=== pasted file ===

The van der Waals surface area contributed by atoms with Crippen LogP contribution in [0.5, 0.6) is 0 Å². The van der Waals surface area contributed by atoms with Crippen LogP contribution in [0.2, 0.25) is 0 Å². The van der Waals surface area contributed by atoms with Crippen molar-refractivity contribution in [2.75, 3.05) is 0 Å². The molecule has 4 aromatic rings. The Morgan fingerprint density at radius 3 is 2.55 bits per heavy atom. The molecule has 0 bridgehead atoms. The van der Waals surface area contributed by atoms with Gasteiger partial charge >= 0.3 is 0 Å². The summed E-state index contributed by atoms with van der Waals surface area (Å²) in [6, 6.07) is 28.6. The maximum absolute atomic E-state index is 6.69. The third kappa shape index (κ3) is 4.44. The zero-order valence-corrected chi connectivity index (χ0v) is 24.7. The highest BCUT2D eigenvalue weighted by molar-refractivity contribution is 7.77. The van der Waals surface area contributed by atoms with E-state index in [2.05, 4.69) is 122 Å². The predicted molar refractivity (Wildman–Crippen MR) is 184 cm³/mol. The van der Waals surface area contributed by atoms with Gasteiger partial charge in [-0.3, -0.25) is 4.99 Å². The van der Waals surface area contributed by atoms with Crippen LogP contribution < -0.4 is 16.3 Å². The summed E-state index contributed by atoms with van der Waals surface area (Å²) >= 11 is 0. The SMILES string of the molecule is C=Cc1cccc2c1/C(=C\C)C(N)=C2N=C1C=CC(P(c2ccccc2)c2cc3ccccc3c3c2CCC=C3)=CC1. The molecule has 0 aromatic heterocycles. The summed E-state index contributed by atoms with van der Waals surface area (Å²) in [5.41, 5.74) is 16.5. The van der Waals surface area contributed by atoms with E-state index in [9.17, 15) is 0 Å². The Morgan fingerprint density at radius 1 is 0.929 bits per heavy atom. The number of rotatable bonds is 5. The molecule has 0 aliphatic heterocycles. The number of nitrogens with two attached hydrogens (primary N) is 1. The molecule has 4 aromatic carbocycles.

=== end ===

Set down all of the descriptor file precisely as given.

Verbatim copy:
The van der Waals surface area contributed by atoms with Crippen LogP contribution in [0.5, 0.6) is 0 Å². The van der Waals surface area contributed by atoms with Crippen LogP contribution in [0.2, 0.25) is 0 Å². The van der Waals surface area contributed by atoms with Crippen molar-refractivity contribution in [2.75, 3.05) is 0 Å². The molecule has 4 aromatic rings. The Morgan fingerprint density at radius 3 is 2.55 bits per heavy atom. The molecule has 0 bridgehead atoms. The van der Waals surface area contributed by atoms with Gasteiger partial charge >= 0.3 is 0 Å². The summed E-state index contributed by atoms with van der Waals surface area (Å²) in [6, 6.07) is 28.6. The maximum absolute atomic E-state index is 6.69. The third kappa shape index (κ3) is 4.44. The zero-order valence-corrected chi connectivity index (χ0v) is 24.7. The highest BCUT2D eigenvalue weighted by molar-refractivity contribution is 7.77. The van der Waals surface area contributed by atoms with E-state index in [2.05, 4.69) is 122 Å². The predicted molar refractivity (Wildman–Crippen MR) is 184 cm³/mol. The van der Waals surface area contributed by atoms with Gasteiger partial charge in [-0.3, -0.25) is 4.99 Å². The van der Waals surface area contributed by atoms with Crippen LogP contribution < -0.4 is 16.3 Å². The summed E-state index contributed by atoms with van der Waals surface area (Å²) >= 11 is 0. The SMILES string of the molecule is C=Cc1cccc2c1/C(=C\C)C(N)=C2N=C1C=CC(P(c2ccccc2)c2cc3ccccc3c3c2CCC=C3)=CC1. The molecule has 0 aromatic heterocycles. The summed E-state index contributed by atoms with van der Waals surface area (Å²) in [5.41, 5.74) is 16.5. The van der Waals surface area contributed by atoms with E-state index in [9.17, 15) is 0 Å². The Morgan fingerprint density at radius 1 is 0.929 bits per heavy atom. The number of rotatable bonds is 5. The molecule has 0 aliphatic heterocycles. The number of nitrogens with two attached hydrogens (primary N) is 1. The molecule has 4 aromatic carbocycles.